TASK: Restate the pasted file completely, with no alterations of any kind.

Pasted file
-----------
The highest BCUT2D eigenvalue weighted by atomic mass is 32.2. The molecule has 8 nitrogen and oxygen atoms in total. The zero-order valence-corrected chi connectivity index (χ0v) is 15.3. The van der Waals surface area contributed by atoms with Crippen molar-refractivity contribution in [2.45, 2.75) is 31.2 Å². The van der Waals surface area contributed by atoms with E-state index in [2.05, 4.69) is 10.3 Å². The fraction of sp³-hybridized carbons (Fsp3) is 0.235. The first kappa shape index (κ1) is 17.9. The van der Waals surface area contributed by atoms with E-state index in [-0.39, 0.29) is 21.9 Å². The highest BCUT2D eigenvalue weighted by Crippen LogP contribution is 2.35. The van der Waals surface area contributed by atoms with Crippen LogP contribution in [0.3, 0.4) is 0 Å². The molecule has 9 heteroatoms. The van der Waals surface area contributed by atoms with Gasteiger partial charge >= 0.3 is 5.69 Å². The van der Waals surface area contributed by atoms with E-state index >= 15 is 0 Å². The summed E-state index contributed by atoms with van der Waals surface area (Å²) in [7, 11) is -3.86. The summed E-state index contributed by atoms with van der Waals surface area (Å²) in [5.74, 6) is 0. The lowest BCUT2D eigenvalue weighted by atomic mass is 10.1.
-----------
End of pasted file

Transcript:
The highest BCUT2D eigenvalue weighted by atomic mass is 32.2. The molecule has 8 nitrogen and oxygen atoms in total. The zero-order valence-corrected chi connectivity index (χ0v) is 15.3. The van der Waals surface area contributed by atoms with Crippen molar-refractivity contribution in [2.45, 2.75) is 31.2 Å². The van der Waals surface area contributed by atoms with E-state index in [2.05, 4.69) is 10.3 Å². The fraction of sp³-hybridized carbons (Fsp3) is 0.235. The first kappa shape index (κ1) is 17.9. The van der Waals surface area contributed by atoms with E-state index in [-0.39, 0.29) is 21.9 Å². The highest BCUT2D eigenvalue weighted by Crippen LogP contribution is 2.35. The van der Waals surface area contributed by atoms with Crippen LogP contribution in [0.3, 0.4) is 0 Å². The molecule has 9 heteroatoms. The van der Waals surface area contributed by atoms with Gasteiger partial charge >= 0.3 is 5.69 Å². The van der Waals surface area contributed by atoms with E-state index >= 15 is 0 Å². The summed E-state index contributed by atoms with van der Waals surface area (Å²) in [7, 11) is -3.86. The summed E-state index contributed by atoms with van der Waals surface area (Å²) in [5.74, 6) is 0. The lowest BCUT2D eigenvalue weighted by atomic mass is 10.1.